However, the way Mary Ann deals with it is almost as shocking - no thirst for revenge or manhunt for the perpetrator - she tells no one, but the damage to her psyche is profound. She becomes withdrawn and leaves home. As her pain reaches the breaking point, she is stopped from committing suicide by Mike, a passing stranger played by Ralph Meeker.

Just when you think Mary Ann's problems couldn't get any worse, they do - Mike keeps her imprisoned in his basement apartment. When he comes back drunk one night and attempts to touch her, she kicks out one of his eyes. For audiences that may have just seen "Breakfast at Tiffany's" or "Westside Story", there was stuff in "Something Wild" that would have stopped them munching on their popcorn mid-munch.

The resolution to the film is also a surprise when Mary Anne and Mike end up together - Stockholm syndrome in 1961? She even reconciles with Mother, although I couldn't help thinking that the closing scene heralded mother-in-law problems big time for poor old one-eyed Mike.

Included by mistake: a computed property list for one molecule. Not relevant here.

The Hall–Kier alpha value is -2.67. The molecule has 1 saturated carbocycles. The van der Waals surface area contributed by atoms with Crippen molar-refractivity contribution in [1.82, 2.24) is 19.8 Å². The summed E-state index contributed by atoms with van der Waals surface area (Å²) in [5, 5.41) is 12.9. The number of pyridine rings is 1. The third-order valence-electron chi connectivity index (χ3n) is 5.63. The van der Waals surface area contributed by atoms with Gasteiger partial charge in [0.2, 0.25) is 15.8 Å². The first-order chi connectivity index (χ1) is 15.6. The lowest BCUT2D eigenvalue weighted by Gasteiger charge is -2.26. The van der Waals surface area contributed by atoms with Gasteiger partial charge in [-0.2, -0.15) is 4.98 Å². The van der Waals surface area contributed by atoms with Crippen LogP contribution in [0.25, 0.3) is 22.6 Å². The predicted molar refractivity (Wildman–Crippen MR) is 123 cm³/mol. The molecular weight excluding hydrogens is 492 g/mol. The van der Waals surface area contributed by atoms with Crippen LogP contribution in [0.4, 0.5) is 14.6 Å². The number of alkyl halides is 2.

The film was shot in B/W on the streets of New York with a real eye for composition. An Aaron Copland score and titles by Saul Bass add to the quality of a film that belies its budget.

Although I had seen "Something Wild" decades ago, it was after seeing "Berlin Syndrome" that I was reminded of it, and bought the Criterion version. It is a beautiful restoration with interviews with Carroll Baker and the director, Jack Garfein, now in their mid-80's.

Garfein says that the relationship that developed between Mike and Mary Ann wasn't Stockholm syndrome while Carroll Baker in a separate interview thought that it was. One of the joys of her interview was her self-deprecating sense of humour.

"Something Wild" hasn't lost its power - it still makes you sit up and take notice.

Reviewed by Mr_Ectoplasma 9 / 10

Haunting portrayal of emotional and physical captivity

"Something Wild" follows Mary Ann (Carroll Baker), a young woman attending college who is raped in a park near her home in the Bronx. The assault traumatizes her and she becomes rapidly withdrawn, telling no one of what has happened. She becomes increasingly agoraphobic, drops out of school, and leaves her parents without notice, renting a room in the lower Manhattan and going into virtual isolation. One day, in a panic, she attempts to jump off the Manhattan bridge, but is stopped by a burly mechanic (Ralph Meeker) who takes her in—but doesn't let her go.